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Birds, Wildlife and Gardening

The elephant vanishes: how a circus family went on the run

<p>Dumba has spent her life performing in circuses around Europe, but in recent years animal rights activists have been campaigning to rescue her. When it looked like they might succeed, Dumba and her owners disappeared <br></p><p>One day in late September 2020, the Kludsky family – Yvonne, a slim, blond woman in her 60s, her husband, George, who is over 80 but still fit and strong, and their son Martyn – led their elephant up a ramp into the 10-metre trailer that constituted her second home. Dumba went willingly, as always; it was her owners who dragged their feet. The family had spent much of their lives on the road, but this time they did not know how long they would be gone, or if they would ever return.</p><p>The Kludskys’ home is on the outskirts of Caldes de Montbui, a spa town north of Barcelona. Set amid farmland and hills, the property forms part of a secluded residential development. Until recently, they had spent at least half of the year, travelling across Europe with Dumba, performing in circuses and zoos or hiring her out for media work – including a TV ad in which she <a href="https://www.youtube.com/watch?v=uAA7iv2VFjE" title="">lumbered</a> gracefully across a mattress to demonstrate the product’s durability (“A Pikolin can take anything”). Yvonne, whose professional name is Yvonne Kruse, is a fourth-generation circus performer, while George is sixth-generation circus, and they have worked with Dumba for 41 years, since she was brought to Europe from Asia at the age of two. “She is our daughter and we are her herd,” Kruse likes to say.</p><p> <span>Related: </span><a href="https://www.theguardian.com/environment/2017/jun/02/kill-them-the-volunteer-army-plotting-to-wipe-out-britains-grey-squirrels">‘Kill them, kill them, kill them’: the volunteer army plotting to wipe out Britain’s grey squirrels</a> </p> <a href="https://www.theguardian.com/news/2021/jun/08/the-elephant-vanishes-dumba-how-a-circus-family-went-on-the-run">Continue reading...</a>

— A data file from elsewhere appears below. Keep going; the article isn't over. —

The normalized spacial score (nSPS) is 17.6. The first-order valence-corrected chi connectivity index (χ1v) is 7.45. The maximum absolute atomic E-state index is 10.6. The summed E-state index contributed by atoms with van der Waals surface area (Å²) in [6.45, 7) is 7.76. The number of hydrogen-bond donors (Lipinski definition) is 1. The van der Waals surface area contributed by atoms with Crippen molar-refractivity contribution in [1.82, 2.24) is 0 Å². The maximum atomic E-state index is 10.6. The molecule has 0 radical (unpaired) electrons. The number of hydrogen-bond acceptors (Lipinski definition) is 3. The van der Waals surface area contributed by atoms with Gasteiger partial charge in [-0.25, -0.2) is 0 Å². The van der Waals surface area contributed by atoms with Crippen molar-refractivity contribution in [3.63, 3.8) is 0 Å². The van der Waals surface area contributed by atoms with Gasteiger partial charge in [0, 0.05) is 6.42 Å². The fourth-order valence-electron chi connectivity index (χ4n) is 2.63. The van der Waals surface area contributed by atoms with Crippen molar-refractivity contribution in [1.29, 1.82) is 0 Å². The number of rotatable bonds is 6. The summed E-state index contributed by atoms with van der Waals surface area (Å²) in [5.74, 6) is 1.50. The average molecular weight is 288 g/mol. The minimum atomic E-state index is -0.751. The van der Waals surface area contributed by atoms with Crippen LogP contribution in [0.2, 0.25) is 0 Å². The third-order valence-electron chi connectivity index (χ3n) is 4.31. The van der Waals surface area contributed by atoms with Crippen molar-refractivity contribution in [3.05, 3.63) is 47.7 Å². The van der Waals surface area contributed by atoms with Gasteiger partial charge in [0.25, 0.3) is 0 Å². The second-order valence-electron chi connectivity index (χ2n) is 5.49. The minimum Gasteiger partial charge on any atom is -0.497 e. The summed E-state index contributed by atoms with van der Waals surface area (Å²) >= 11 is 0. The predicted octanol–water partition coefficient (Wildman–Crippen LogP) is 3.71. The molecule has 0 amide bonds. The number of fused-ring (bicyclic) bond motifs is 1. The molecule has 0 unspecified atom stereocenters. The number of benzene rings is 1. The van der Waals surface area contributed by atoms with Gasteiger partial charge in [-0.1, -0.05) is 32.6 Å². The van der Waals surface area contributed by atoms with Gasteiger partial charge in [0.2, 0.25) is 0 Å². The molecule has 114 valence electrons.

Dumba has spent her life performing in circuses around Europe, but in recent years animal rights activists have been campaigning to rescue her. When it looked like they might succeed, Dumba and her owners disappeared

One day in late September 2020, the Kludsky family – Yvonne, a slim, blond woman in her 60s, her husband, George, who is over 80 but still fit and strong, and their son Martyn – led their elephant up a ramp into the 10-metre trailer that constituted her second home. Dumba went willingly, as always; it was her owners who dragged their feet. The family had spent much of their lives on the road, but this time they did not know how long they would be gone, or if they would ever return.

The Kludskys’ home is on the outskirts of Caldes de Montbui, a spa town north of Barcelona. Set amid farmland and hills, the property forms part of a secluded residential development. Until recently, they had spent at least half of the year, travelling across Europe with Dumba, performing in circuses and zoos or hiring her out for media work – including a TV ad in which she lumbered gracefully across a mattress to demonstrate the product’s durability (“A Pikolin can take anything”). Yvonne, whose professional name is Yvonne Kruse, is a fourth-generation circus performer, while George is sixth-generation circus, and they have worked with Dumba for 41 years, since she was brought to Europe from Asia at the age of two. “She is our daughter and we are her herd,” Kruse likes to say.

Related: ‘Kill them, kill them, kill them’: the volunteer army plotting to wipe out Britain’s grey squirrels

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